Serena Williams is dominant. It's a word that follows her around and rightly so.
Her loss against Angelique Kerber - in what has been described by some as the best Australian Open final ever - was a valiant one, as she fought back from losing the first set to take the second 6-3 and clawed back from 2-5 down in the third to 4-5, before eventually losing 4-6.
Had she won, it could have been her 22nd Grand Slam title win, a record that would have put her equal to only Steffi Graf in the open era.
However, Williams has still won 21 Grand Slam titles, four more than Roger Federer, seven more than Rafael Nadal and eleven more than Novak Djokovic.
She has already won six Australian Open title, to go along with six Wimbledon titles, six US open titles and three French Open titles.
Since winning her first major singles title, the US open in 1999, she's changed the face of the singles game for a generation...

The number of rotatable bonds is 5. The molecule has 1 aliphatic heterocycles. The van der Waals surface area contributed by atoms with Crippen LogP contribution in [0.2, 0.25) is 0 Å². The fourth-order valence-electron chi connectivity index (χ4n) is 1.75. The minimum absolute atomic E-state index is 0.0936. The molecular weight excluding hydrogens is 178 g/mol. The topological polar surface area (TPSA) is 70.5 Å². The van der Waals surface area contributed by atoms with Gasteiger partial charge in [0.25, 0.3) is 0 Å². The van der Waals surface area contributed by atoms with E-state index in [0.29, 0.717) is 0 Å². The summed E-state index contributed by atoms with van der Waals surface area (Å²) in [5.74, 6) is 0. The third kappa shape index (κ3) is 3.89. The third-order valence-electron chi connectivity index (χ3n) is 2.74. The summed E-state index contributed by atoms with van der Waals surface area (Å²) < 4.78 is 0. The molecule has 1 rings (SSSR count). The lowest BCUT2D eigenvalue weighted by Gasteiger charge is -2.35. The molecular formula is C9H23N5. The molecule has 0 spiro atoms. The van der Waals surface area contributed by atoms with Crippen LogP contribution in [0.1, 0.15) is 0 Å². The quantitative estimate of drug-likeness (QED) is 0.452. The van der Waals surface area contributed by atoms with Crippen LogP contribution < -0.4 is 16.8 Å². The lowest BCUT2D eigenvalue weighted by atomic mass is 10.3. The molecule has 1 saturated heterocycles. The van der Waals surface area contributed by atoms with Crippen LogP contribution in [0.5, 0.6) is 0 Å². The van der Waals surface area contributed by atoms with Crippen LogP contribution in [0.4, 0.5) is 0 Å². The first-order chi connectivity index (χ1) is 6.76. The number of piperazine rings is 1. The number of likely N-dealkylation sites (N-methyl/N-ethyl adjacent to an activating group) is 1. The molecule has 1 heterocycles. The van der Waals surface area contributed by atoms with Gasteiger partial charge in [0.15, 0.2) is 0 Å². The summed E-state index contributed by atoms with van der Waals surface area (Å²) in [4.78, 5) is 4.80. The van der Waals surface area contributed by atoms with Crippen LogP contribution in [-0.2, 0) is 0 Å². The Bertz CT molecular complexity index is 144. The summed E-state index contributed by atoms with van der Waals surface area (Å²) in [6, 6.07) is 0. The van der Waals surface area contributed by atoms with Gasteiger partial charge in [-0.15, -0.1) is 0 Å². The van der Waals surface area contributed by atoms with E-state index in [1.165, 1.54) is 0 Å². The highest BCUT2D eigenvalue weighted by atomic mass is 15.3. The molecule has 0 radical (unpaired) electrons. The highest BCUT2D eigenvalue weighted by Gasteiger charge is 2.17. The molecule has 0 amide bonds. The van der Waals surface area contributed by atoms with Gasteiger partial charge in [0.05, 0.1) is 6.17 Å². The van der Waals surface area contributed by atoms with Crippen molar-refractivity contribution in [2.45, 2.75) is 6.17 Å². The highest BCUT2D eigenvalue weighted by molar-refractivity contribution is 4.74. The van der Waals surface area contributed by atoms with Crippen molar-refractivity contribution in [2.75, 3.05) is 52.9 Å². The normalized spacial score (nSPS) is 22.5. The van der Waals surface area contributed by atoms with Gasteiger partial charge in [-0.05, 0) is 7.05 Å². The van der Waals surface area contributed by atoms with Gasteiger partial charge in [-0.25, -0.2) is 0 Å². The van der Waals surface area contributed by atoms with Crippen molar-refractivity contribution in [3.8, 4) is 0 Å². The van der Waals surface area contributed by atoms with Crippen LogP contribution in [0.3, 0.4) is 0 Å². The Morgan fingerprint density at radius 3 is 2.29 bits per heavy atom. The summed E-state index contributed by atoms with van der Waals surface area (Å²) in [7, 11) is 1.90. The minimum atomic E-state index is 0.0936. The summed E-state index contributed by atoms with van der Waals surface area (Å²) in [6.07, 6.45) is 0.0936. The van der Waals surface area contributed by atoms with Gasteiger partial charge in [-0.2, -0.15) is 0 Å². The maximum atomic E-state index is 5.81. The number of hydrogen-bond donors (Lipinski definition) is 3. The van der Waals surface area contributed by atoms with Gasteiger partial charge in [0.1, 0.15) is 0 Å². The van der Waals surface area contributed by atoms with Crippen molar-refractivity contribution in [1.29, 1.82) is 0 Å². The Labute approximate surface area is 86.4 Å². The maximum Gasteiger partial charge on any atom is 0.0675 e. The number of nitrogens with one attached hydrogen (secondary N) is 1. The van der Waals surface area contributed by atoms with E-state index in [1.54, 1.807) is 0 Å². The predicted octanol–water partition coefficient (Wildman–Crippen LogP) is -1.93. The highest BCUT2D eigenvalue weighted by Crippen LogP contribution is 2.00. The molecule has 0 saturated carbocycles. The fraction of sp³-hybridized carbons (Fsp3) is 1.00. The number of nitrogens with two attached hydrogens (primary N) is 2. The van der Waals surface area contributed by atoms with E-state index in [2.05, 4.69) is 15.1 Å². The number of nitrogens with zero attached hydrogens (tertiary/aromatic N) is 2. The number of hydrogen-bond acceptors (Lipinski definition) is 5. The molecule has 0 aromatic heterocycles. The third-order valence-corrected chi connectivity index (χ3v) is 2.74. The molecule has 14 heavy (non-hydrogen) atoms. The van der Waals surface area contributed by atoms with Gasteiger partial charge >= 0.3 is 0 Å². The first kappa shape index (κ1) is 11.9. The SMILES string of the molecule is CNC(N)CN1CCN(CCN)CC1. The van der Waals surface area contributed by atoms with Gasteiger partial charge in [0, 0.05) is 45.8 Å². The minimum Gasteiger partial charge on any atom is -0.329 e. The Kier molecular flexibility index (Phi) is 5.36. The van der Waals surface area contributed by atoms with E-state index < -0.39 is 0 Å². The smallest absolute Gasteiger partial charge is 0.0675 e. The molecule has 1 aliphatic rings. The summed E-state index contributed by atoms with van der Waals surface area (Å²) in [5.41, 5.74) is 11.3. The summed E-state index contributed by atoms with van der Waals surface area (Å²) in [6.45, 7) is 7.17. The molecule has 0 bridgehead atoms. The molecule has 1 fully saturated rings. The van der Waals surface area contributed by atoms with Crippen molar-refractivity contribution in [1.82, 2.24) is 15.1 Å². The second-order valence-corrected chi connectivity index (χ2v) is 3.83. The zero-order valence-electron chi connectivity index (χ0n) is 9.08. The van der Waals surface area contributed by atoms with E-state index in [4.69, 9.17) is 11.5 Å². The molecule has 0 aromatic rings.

...as well as for all-time:
She's still won four Olympic gold medals, one for singles and three in doubles.
She still has won 13 Grand Slam doubles titles with her sister Venus.
She held all four major titles simultaneously twice in 2002-03 and in 2014-15, and she held all four doubles title simultaneously with her sister, Venus, in 2009-10.
She's still the only tennis player ever to have won ten grand slam singles titles in two different decades.
She's still the number one ranked player in the world, and has been since 18 February 2013, and en route to this tournament's final, she did not lose a set.
She's still Serena Williams, almost certainly the best tennis player of all time.